Another alternative explanation is that the Red Army was simply exhausted and hence unable to extend effective support to the Uprising. In support of this thesis, it is often claimed (mostly by Soviet sources) that since the opening of Operation Bagration many Red Army units had covered several hundred miles in a far-ranging offensive[citation needed], and their advance elements were at the very end of their logistical tether[citation needed]. This, coupled with the presence of several Panzer divisions from the Waffen-SS and the Wehrmacht around Warsaw[3] which administered a sharp reverse to the Soviet 2nd Tank Army in the final days of July, was, according to this view, sufficient to stop the Red Army in its tracks on the Warsaw front. However, it must be kept in mind that the units which reached Warsaw in late July 1944 were not part of Bagration, but instead advanced from Western Ukraine as part of the Lublin-Brest Operation, covering a much smaller distance. Those units were in fact able to operate quite effectively against German forces to the south and north of Warsaw during August and September, successfully securing bridgeheads over the Vistula and Narew rivers in those sectors. Given that Soviet success, the apparent inactivity on the most direct route of approach towards Warsaw, through the suburb of Praga, lasting through August and the first half of September, is to say the least puzzling. Furthermore, once the Soviet forces seized Praga in mid-September 1944, only poorly supported units of the inexperienced 1st Polish Army were assigned to attempt the crossing of the river Vistula to aid the insurgents. Those crossings failed to establish a durable foothold on the left bank of the river, and caused considerable casualties among the Polish units involved. It is an open question whether an earlier Soviet effort using more experienced units with adequate support would have been able to reach and cross the Vistula in the Warsaw sector, and provide timely and effective support to the Polish units fighting in the main part of the city. The continued difficulty in accessing the Soviet documents of the time presently located in the Russian archives makes it difficult for historians to answer this question with any degree of certainty.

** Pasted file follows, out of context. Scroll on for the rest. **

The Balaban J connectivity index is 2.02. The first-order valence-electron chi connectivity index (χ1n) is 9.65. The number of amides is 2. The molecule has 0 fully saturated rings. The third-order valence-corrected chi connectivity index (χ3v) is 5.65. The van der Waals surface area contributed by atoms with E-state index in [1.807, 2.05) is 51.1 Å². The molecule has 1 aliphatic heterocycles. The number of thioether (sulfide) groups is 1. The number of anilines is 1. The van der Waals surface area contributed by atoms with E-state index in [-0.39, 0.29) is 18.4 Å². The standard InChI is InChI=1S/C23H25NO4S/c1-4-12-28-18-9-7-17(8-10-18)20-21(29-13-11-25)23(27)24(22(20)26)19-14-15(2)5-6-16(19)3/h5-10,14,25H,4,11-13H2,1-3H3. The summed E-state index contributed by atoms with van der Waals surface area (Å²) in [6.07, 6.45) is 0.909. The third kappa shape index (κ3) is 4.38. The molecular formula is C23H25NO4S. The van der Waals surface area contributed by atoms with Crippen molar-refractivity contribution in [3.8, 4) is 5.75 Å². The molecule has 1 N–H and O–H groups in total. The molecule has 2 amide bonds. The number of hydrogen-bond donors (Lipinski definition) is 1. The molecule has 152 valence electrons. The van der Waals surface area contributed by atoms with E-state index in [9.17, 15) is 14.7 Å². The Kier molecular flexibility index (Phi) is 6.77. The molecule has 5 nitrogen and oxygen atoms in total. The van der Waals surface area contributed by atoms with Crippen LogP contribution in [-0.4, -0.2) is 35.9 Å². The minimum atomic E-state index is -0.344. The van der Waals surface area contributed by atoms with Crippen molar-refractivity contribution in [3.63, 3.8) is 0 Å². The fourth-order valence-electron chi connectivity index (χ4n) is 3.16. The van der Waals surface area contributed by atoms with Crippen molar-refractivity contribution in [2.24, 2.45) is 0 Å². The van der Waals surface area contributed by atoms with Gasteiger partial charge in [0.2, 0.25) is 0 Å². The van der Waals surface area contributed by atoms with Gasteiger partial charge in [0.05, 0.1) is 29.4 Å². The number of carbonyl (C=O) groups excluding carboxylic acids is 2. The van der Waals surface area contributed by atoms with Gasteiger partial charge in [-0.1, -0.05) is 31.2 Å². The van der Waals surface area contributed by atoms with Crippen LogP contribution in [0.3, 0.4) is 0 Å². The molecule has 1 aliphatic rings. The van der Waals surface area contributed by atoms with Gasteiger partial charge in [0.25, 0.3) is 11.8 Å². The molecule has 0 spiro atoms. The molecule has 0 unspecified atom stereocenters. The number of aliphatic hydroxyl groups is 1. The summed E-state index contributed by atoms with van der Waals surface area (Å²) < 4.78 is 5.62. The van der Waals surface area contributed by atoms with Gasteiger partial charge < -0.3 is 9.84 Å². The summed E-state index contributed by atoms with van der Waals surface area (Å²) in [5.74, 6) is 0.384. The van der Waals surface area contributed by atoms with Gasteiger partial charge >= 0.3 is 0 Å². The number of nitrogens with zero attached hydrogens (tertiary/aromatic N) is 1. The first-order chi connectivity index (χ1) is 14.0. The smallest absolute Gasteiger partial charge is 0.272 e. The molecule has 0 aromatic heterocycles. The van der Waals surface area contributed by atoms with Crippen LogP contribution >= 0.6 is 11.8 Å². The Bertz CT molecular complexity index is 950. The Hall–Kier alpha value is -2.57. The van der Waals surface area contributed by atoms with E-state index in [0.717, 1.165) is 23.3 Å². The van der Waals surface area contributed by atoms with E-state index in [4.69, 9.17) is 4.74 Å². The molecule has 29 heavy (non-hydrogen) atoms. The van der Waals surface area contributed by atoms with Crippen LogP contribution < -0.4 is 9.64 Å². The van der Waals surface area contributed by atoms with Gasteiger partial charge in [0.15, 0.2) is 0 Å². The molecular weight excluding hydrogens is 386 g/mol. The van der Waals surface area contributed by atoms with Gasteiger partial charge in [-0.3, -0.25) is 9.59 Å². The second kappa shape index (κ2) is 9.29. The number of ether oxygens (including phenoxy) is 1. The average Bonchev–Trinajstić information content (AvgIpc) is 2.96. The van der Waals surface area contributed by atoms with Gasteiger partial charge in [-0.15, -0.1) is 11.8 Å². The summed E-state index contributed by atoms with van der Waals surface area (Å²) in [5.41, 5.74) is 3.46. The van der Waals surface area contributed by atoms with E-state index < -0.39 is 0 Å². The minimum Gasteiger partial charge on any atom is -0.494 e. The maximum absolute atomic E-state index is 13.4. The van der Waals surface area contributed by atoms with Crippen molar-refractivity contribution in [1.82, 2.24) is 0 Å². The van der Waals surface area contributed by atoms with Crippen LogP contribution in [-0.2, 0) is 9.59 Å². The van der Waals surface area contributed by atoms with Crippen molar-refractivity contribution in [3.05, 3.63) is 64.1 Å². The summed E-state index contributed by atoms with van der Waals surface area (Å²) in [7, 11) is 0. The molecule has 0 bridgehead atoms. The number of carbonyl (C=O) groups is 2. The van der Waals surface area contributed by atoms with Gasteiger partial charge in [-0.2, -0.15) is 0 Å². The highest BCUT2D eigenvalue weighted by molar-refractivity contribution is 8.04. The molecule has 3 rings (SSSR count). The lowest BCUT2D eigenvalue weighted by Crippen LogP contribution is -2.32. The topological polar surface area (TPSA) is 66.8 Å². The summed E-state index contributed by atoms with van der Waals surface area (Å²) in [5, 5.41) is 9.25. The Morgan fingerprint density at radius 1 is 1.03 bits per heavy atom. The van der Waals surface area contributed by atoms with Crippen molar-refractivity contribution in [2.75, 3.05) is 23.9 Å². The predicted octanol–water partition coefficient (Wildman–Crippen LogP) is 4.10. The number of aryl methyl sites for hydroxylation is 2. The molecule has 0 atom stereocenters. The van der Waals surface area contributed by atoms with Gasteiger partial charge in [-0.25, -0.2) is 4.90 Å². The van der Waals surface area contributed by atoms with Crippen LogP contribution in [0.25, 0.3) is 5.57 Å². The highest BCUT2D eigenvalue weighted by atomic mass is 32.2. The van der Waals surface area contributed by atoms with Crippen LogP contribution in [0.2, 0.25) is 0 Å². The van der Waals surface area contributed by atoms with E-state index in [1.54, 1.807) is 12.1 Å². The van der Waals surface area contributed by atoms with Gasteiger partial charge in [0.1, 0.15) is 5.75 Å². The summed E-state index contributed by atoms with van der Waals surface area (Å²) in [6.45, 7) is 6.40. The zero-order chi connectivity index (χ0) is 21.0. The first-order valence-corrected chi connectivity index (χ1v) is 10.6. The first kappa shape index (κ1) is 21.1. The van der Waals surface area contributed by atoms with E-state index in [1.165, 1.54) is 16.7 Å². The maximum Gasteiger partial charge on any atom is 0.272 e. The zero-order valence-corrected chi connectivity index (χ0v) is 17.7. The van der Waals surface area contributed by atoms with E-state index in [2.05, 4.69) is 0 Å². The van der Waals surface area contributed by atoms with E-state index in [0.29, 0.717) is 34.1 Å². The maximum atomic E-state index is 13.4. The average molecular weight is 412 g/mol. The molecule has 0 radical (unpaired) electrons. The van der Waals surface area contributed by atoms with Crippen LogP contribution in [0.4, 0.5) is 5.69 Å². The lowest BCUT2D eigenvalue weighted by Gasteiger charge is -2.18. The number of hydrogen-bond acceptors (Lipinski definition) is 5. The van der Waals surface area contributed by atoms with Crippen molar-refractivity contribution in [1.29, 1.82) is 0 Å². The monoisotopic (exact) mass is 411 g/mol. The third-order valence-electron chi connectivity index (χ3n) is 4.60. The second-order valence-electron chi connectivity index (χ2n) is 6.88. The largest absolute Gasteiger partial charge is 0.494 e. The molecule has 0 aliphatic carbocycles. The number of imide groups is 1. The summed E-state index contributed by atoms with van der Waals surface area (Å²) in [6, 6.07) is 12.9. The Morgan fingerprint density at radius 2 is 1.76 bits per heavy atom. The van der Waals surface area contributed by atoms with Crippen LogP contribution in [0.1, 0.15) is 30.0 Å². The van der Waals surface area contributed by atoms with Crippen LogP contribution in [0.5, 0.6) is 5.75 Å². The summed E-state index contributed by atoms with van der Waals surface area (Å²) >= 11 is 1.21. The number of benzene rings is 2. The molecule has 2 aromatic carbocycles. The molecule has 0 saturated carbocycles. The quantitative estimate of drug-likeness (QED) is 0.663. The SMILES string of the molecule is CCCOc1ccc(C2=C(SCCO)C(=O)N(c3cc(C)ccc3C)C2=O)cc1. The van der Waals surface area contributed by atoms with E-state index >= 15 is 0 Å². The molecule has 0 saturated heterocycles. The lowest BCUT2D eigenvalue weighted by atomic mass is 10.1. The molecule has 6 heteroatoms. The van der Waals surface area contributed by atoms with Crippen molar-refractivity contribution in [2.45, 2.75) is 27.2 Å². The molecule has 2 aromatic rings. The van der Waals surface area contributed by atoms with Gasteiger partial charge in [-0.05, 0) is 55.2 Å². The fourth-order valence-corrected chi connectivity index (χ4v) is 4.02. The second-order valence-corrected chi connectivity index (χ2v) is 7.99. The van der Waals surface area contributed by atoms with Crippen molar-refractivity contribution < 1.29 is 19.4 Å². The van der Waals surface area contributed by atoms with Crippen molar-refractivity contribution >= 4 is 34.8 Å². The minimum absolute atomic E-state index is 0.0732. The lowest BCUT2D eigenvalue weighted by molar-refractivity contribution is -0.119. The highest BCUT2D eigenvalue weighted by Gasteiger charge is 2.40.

The airdrops[edit]

Main article: Warsaw airlift